Designers versus bloggers: this edition’s showdown pits Nolan Bryant against Kirk Pickersgill
The professional fashion scene in Toronto is made up of many members: designers, editors, PR flaks and, much to everyone else’s chagrin, bloggers. Once the awkward stepchildren of the scene, they’ve now risen to front-row fixtures. In the run-up to the runway action this month at LG Fashion Week, we wanted to check in with some of the city’s best designers—from the up-and-comers to the respected old captains—as well as Toronto’s fashion bloggers to ask some burning questions: are there rivalries? Secret alliances? Are they working together or falling apart? Read on for inspiring pro-fashion spirit and grudge matches galore.
When did you first start to notice the fashion blogosphere had gained real traction in the fashion world?
NB: When I saw the picture of Bryanboy sitting next to Vogue’s Anna Wintour, I remember saying to myself, “This is huge.” That image has proven to be one of the most talked about moments in fashion blogging history.
KP: It’s certainly been quite a while. We had invited on-line media to our shows since our first presentation in 2006. But sometime in 2008, we began noticing more and more Google alerts coming from independent on-line media, outside of the on-line counterparts of print publications. At that point, we realized that these were tastemakers and influencers in the making.
What is your opinion on the state of fashion blogging today? Is the market over-saturated? How can you tell the serious contenders from the dozens of fashion bloggers out there?
NB: I think it’s important for bloggers to stay true to their aesthetic and not become controlled by PR companies and brands—it’s all too easy to become sidetracked by trips, free clothes and front-row seats. Once you start posting what people tell you to, then you’re well on your way to becoming on-line fashion roadkill. Once you sell out, you lose all fashion street cred.
What is your opinion on fashion bloggers? Do they help you? Hurt you?
KP: Both. Everyone has an opinion, and it’s a fantastic sign of growth in our industry when bloggers have a voice as powerful as those in the traditional forms. However, unlike in print, the anonymity and frequency with which blogs are posted can allow the editor to hide behind a blog post. And of course, sometimes posts would be better off if the blogger had a fact-checker or copy editor on staff!
Do you think a blogger’s ability to be so candid and honest hurts or helps designers?
NB: Like anything in this industry, all press is good press. There will always be negativity towards ideas, brands or products, but it’s a fact of life—you can’t please everyone.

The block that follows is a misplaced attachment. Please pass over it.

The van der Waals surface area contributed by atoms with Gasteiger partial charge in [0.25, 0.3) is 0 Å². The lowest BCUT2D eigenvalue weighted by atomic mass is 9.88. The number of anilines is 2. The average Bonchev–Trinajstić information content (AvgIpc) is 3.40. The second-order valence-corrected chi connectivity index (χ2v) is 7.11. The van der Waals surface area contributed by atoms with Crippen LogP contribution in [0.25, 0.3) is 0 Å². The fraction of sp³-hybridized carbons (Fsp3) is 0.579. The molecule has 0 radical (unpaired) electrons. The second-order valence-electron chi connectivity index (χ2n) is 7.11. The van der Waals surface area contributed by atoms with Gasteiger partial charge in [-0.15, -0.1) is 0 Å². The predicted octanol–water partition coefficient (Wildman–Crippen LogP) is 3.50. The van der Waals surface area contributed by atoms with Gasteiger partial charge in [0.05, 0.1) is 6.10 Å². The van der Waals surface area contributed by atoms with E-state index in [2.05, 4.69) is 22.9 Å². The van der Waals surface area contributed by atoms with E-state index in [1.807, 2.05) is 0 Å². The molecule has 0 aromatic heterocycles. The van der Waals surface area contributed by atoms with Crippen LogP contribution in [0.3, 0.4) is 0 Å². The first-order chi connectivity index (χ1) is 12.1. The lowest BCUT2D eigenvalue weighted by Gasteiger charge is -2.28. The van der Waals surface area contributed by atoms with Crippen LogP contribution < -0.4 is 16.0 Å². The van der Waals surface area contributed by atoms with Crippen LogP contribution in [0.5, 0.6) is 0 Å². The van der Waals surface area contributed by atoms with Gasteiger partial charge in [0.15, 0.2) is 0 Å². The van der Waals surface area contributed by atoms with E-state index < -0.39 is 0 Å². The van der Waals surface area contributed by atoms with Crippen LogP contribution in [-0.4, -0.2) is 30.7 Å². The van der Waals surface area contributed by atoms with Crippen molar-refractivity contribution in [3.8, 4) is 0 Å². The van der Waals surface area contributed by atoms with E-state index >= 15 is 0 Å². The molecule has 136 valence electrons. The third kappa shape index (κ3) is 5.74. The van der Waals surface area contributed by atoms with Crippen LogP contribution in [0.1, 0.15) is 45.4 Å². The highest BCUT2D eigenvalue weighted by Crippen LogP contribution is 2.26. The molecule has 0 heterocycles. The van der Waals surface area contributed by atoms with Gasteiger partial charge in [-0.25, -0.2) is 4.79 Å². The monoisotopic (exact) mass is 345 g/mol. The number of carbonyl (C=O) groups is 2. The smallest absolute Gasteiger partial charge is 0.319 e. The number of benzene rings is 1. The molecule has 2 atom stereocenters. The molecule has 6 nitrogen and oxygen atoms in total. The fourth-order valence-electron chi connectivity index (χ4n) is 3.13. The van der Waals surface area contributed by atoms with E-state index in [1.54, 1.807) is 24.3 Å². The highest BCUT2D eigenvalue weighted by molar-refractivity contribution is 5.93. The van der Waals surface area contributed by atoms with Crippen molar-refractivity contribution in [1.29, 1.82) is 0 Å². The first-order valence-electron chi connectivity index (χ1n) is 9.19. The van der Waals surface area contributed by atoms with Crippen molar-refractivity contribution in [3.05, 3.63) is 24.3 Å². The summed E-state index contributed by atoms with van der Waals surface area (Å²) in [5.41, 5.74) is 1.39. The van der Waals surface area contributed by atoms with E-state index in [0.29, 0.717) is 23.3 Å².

Would you be leery about inviting a blogger back who may have slagged your show?
KP: Hesitant, but so long as he or she has fact-checked, they’ll be invited back! The best blogs ensure that their opinion doesn’t overwhelm their reporting. But we understand the challenge, given that blogs originate from personal diaries and LiveJournals.
Do you feel more freedom to be honest about shows and designers’ work (for instance, if you thought it was hideous) in the on-line medium? Can this backfire on bloggers, or does it enrich the discourse?
NB: I have never in my personal blogging history spoken negatively in regards to a collection, designer or industry member. If I don’t like something or someone I don’t post. In my opinion, silence can be more powerful than blatant negativity. Bloggers who openly speak their minds will notice their inboxes lacking invites.
Has the rise of the fashion blogger affected your sales?
KP: Hard to say, really. We would hope it has (and for the better).
Do you think fashion bloggers can affect sales?
NB: I think if a blogger likes a particular item or brand, and they have a strong enough following, it could definitely result in some sales. If you talked to the head honchos at Celine, they would probably tell you Tommy Ton’s images have resulted in a few sales. After all, bloggers are real people (not models), and if a blogger can wear it, so can I.
What justifies a blogger getting front row? Why is it important that they get these prime seats?
KP: A blogger who speaks to a desirable audience and whom we feel is thoughtful, original and creative (no different than with print and broadcast).
NB: The front row is the fashion equivalent of the corner office. When others see you in that seat they know you have made a contribution great enough to get you there. I can think of a few front-row regulars that should be in the standing section, but I will keep those opinions to myself.